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7 Psychological Tricks That Make You A More Persuasive Person

7 Psychological Tricks That Make You A More Persuasive Person

Maybe you need to persuade a friend to go on a holiday with you, a colleague to see your point of view or get your boss to give you that promotion. You may have to close a sales deal, counsel somebody to avoid self-harming behavior or persuade someone to do you a favor. Whatever the situation, you will need to be more persuasive.

Magicians and advertisers are using hidden persuasion techniques and manipulative tricks which are rarely obvious. The only problem is that they are not so willing to reveal these so we will have to resort to more mundane hacks which are nevertheless more than effective.

Choosing your words carefully will be an enormous advantage. But body language and other tactics will help you to deliver your message or present your case much more effectively. Here are 7 tricks you should keep in mind when you want to be more persuasive.

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1. You use emotional intelligence (EQ)

Not many people realize that emotion al intelligence is the innate ability we may possess to recognize, understand and manage emotions. This is a powerful tool in persuading people to convince them that certain actions are no brainers. Martin Luther King Jr. and his speechwriter Clarence Jones knew this very well. It was a clever combination of indignation, reason, anger and hope. Just reflect on the emotions he aroused when he said that a land “sweltering with the heat of oppression” could be “transformed into an oasis of freedom and justice.”

In normal situations, you will demonstrate your EQ by showing social awareness by being conscious of the emotions and feelings of the people you are dealing with. This helps you to empathize and you show that you see where they are coming from. It helps you build a rapport and a stronger bond which are essential elements in the process of persuasion.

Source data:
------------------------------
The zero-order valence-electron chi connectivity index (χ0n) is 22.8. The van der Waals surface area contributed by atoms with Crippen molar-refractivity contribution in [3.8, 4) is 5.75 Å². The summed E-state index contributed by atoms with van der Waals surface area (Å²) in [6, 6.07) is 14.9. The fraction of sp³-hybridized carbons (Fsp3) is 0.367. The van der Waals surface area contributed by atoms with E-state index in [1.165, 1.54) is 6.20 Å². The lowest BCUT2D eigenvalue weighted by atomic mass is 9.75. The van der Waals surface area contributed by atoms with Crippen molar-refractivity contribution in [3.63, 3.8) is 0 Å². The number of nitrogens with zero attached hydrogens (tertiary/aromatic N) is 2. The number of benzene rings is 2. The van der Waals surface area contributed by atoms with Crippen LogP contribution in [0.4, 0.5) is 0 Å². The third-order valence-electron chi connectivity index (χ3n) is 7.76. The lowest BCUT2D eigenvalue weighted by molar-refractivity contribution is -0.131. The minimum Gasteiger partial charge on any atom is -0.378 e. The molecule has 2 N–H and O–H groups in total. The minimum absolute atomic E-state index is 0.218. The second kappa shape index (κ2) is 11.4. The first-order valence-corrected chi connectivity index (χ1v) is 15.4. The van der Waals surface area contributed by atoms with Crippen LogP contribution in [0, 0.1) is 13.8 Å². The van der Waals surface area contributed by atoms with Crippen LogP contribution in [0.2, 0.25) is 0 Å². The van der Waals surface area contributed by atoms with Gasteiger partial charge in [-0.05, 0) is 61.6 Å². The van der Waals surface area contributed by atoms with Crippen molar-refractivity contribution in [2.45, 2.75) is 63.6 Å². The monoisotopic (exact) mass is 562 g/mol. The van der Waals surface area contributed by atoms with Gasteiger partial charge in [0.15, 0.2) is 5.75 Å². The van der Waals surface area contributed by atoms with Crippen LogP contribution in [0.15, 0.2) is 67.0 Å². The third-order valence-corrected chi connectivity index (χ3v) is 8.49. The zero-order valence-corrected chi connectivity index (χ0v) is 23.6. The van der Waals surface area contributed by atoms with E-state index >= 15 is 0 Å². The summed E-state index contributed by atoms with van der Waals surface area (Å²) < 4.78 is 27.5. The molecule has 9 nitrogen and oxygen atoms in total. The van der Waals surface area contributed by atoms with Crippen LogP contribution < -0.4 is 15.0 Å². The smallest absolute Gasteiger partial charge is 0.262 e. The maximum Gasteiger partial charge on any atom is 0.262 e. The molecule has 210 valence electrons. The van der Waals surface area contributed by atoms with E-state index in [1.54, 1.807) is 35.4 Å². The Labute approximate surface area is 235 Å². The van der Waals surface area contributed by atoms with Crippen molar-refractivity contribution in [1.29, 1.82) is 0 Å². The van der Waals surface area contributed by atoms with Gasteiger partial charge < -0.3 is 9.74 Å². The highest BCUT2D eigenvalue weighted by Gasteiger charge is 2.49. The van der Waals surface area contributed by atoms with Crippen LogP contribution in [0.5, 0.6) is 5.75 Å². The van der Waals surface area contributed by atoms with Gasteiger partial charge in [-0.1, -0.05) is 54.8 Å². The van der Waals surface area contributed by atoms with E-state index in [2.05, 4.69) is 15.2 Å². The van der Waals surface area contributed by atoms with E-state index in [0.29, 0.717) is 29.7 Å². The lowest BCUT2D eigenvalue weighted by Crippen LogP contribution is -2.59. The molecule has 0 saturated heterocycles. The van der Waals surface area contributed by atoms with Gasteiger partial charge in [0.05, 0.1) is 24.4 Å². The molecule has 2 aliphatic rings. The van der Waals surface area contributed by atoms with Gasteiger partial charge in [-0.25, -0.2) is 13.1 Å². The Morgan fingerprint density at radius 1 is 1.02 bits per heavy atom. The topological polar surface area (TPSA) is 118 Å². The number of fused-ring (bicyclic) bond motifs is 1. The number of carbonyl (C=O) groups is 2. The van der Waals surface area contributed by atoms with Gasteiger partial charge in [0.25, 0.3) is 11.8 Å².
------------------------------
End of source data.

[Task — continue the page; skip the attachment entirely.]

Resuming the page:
2. You use body language effectively

Albert Mehrabian is current professor emeritus of psychology at the University of California and he has done extensive research on non verbal communication. His work shows that when words fail to convince or persuade, body language wins the day and will be the more effective way of communication. That is why it is so important to pay attention to the way we stand, sit, talk, use eye contact and how we wave our arms about!

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Imagine trying to persuade someone to vote for an issue in a referendum. You may spout a slogan with arms folded, no eye contact or mumble something unclearly. It is obvious that the person will notice your body language much more and will neither be impressed nor persuaded.

3. You prefer face to face contact

You might be tempted to use an email to make a difficult request or a phone call. But when it comes to being more persuasive, nothing beats face to face contact. Next time, take a walk down the corridor and talk to the person rather than using the phone. It is also good exercise! In politics, there are lots of studies that show that face to face contact is the most effective method of all in persuading people to vote for a candidate or cause.

4. You know the power of touch

There are lots of studies on how the power of touch can influence and persuade people whether in personal relationships or in business. We know that waiters will be tipped more if they learn the art of unobtrusive touching. There are research studies on shoppers who were touched who spent more time in the store and bought more! Time and time again, studies show that the power of touch tends to put people in a better mood and has a powerful healing effect. Touching makes people more open to requests and persuasion. While this is powerful, you need to be aware that certain cultural and religious customs might regard it as an intrusion. It is also very interesting to reflect on the fact that the healing power of touch has almost always been avoided by psychotherapists.